The inflation adjustment of the statutory alternative size standard is a proposed rule by the SBA that seeks to adjust the interim statutory alternative size standard for inflation. The interim statutory alternative size standard is $15 million in tangible net worth and $5 million in net income, and it has been in effect since 2010. Inflation, as measured by the change in GDP price index, has increased more than 34% since 2010, which has eroded the value of the statutory alternative size standard in real terms. The proposed rule seeks to adopt the statutory alternative size standard as the permanent alternative size standard, subject to inflation adjustment. The SBA has used the inflation adjustment methodology it describes in its “Size Standards Methodology” white paper to adjust the statutory alternative size standard for inflation. The methodology involves selecting an inflation measure, calculating the inflation factor, and applying the inflation factor to the current size standard to determine the inflation-adjusted size standard. The proposed rule seeks public input on the inflation adjustment of the statutory alternative size standard.

 

Why is inflation adjustment of statutory alternative size standard?

The inflation adjustment of the statutory alternative size standard is necessary because inflation has eroded the value of the interim statutory alternative size standard in real terms since it was established in 2010. Inflation, as measured by the change in GDP price index, has increased more than 34% since 2010. The SBA has an important policy objective of maintaining the value of monetary-based size standards in real (i.e., inflation-adjusted) terms. Therefore, the SBA is proposing to adjust the statutory alternative size standard for inflation to ensure that it retains its value and remains an effective tool for small businesses seeking loans through its Business Loan Programs. The proposed rule seeks public input on the inflation adjustment of the statutory alternative size standard to ensure that the adjustment is appropriate and effective.

 

Why is inflation adjustment of statutory alternative size standard important?

The inflation adjustment of the statutory alternative size standard is important because it ensures that the size standard retains its value and remains an effective tool for small businesses seeking loans through the SBA’s Business Loan Programs. Inflation, as measured by the change in GDP price index, has increased more than 34% since the establishment of the interim statutory alternative size standard in 2010. This has eroded the value of the size standard in real terms, making it less effective in helping small businesses that need financial assistance. By adjusting the statutory alternative size standard for inflation, the SBA can maintain the value of the size standard in real terms and ensure that small businesses in different industries have equal access to SBA loans. The proposed rule seeks public input on the inflation adjustment of the statutory alternative size standard to ensure that the adjustment is appropriate and effective.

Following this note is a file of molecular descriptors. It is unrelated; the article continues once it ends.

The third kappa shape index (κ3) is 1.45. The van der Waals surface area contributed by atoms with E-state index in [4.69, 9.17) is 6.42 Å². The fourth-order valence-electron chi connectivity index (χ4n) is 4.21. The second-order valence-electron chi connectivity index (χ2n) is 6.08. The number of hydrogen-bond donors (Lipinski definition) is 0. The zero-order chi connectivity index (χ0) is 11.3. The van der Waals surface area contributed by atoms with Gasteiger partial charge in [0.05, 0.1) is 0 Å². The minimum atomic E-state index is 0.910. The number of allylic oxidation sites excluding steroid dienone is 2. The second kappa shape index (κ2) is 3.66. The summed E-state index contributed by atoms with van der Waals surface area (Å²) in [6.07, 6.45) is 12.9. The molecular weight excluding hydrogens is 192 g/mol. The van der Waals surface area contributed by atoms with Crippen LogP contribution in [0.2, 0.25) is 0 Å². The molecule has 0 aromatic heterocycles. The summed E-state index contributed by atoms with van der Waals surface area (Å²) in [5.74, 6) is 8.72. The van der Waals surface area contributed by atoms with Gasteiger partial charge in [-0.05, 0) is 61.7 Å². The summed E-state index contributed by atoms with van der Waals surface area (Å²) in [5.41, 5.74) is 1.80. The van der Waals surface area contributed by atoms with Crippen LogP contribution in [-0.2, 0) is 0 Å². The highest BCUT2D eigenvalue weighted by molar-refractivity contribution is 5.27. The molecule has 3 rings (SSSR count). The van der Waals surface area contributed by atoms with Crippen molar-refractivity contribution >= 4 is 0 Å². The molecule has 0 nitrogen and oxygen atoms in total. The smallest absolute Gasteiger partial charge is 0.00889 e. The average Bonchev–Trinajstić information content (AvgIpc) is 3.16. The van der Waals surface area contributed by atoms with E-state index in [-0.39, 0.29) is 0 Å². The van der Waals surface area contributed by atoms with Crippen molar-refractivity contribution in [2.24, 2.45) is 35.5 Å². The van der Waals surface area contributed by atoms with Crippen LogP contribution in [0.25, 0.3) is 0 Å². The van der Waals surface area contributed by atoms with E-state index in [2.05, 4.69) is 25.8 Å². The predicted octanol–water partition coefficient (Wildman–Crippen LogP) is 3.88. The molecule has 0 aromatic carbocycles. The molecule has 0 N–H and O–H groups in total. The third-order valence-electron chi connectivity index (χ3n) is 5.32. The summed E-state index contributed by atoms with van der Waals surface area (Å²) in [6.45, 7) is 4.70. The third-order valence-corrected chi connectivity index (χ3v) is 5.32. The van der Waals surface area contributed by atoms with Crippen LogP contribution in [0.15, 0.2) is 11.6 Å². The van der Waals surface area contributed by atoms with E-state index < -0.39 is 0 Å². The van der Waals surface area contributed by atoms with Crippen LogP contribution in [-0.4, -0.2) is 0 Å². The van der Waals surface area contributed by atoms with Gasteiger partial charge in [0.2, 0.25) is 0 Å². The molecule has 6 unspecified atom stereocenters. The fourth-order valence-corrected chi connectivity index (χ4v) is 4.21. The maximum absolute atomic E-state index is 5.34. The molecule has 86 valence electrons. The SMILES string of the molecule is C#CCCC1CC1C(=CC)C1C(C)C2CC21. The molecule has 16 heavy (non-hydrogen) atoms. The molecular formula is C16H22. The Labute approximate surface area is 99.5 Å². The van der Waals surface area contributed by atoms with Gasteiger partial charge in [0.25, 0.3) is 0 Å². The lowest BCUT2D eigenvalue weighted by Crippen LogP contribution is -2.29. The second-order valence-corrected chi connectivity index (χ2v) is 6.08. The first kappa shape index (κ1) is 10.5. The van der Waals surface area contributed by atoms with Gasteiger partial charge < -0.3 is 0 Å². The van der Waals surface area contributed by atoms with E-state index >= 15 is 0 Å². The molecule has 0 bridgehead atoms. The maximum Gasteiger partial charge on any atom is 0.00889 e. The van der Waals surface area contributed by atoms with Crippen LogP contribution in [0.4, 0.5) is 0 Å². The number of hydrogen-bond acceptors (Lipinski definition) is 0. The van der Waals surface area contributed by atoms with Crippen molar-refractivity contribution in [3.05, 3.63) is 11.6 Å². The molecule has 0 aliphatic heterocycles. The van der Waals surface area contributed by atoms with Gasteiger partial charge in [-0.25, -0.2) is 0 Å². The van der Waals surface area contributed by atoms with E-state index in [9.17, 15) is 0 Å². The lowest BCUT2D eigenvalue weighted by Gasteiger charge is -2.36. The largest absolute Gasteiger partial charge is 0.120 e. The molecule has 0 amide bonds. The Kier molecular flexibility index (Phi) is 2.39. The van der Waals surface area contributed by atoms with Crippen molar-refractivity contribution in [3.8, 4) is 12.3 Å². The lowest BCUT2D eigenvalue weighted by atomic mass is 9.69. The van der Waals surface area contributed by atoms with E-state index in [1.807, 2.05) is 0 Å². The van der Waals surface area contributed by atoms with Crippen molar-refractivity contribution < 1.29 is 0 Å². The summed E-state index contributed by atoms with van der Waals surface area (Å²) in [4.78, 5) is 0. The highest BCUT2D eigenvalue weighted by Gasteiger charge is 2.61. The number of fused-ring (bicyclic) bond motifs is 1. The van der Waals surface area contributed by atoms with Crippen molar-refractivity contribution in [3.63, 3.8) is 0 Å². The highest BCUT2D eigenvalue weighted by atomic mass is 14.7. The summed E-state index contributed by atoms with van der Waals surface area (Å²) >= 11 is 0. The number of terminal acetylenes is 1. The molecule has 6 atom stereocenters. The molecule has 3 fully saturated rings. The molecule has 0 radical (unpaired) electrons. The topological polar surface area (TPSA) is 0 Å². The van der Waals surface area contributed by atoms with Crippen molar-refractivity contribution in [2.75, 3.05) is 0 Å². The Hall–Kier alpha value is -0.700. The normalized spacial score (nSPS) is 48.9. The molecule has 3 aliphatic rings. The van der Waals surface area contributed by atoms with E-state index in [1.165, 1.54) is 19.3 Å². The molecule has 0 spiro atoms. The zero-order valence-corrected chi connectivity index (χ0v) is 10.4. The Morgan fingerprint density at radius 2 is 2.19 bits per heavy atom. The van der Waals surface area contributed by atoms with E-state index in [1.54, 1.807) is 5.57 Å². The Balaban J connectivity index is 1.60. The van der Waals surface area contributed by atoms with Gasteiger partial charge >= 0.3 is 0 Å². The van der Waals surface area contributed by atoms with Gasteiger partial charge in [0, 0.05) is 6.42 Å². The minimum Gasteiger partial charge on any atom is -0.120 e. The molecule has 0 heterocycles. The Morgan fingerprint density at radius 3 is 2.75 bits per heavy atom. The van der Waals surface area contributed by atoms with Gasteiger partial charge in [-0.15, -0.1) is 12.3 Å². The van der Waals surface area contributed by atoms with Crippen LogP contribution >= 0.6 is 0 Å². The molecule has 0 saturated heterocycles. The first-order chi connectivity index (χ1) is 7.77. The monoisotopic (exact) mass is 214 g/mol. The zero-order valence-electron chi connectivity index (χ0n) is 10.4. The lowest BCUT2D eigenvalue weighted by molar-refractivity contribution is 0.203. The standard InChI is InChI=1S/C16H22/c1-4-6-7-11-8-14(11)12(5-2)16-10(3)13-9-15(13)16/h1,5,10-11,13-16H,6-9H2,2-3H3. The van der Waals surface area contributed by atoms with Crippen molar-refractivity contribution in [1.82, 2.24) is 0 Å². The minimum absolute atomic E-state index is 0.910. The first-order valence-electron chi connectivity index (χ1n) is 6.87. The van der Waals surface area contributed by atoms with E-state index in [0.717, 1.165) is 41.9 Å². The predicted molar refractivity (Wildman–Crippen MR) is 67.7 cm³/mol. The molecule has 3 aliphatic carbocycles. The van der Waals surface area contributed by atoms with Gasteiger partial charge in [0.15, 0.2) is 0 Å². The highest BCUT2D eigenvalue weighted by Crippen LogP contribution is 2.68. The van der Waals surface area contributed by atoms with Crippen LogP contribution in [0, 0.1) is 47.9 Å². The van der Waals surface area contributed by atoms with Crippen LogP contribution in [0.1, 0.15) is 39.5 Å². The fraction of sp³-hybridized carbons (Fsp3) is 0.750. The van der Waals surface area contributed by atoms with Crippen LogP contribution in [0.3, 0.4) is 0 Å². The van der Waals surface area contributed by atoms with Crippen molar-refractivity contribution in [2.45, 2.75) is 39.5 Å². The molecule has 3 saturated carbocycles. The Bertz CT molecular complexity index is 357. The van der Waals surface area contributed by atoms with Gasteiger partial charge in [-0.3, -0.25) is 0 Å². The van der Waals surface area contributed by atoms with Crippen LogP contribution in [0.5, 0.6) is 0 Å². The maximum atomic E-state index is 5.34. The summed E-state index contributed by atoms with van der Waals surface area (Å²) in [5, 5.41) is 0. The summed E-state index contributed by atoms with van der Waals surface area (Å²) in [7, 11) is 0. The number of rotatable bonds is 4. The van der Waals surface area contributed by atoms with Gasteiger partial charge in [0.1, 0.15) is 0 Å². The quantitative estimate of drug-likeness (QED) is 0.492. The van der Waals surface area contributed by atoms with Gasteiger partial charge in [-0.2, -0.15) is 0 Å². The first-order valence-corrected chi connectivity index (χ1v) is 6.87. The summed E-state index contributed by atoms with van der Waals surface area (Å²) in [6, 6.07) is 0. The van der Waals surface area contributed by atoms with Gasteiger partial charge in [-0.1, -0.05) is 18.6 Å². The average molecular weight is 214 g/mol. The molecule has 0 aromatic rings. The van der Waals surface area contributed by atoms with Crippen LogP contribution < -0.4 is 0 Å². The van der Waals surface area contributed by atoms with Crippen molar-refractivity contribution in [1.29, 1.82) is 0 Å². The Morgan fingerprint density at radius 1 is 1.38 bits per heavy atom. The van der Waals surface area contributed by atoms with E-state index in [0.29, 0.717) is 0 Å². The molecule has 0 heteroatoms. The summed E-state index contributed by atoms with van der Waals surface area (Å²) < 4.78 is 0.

Summarizy inflation adjustment to Surety bond guarantee limits

The inflation adjustment to Surety Bond Guarantee Limits is a rulemaking by the SBA that seeks to adjust the existing limit of $10 million to maintain the same percentage spread (the lower limit is 65% of the upper limit). The adjustment is necessary to maintain the value of monetary-based bonding limits in real (i.e., inflation-adjusted) terms. The results of the inflation adjustment were $8,764,625 and $13,846,154 million if a Federal agency certifies necessity, which were rounded to $9 million and $14 million, respectively. The proposed rule seeks public input on the inflation adjustment of the Surety Bond Guarantee Limits to ensure that the adjustment is appropriate and effective.

 

Why is inflation adjustment to Surety bond guarantee limits important?

The inflation adjustment to Surety Bond Guarantee Limits is important because inflation has eroded the value of the bonding limits in real terms since the limits were set by Congress in 2013. Based on the CPI, inflation has increased more than 30% since 2013. This has made the bonding limits less effective in helping small businesses that need financial assistance. By adjusting the bonding limits for inflation, the SBA can maintain the value of the limits in real terms and ensure that small businesses have access to the bonding limits they need to participate in federal contracts. The proposed rule seeks public input on the inflation adjustment of the Surety Bond Guarantee Limits to ensure that the adjustment is appropriate and effective.

#SBAloan #smallbusinessfinancing #CDC504loan #SBA7a #smallbusinessloans #SBAfunding #businessgrowth #SBAapproved #entrepreneurship

 

This document is designed solely for the purpose of providing general information and does not serve as a recommendation or an invitation to procure advisory services. The information within this document should not be interpreted as establishing an advisory relationship, and readers are advised not to act upon this information without seeking professional legal counsel. The perspectives and opinions expressed within this document are those of the individual author alone and do not necessarily reflect the views of CFO Enrollment. While we endeavor to ensure that the content on our website is comprehensive, precise, and current, we do not guarantee its completeness, accuracy, or timeliness.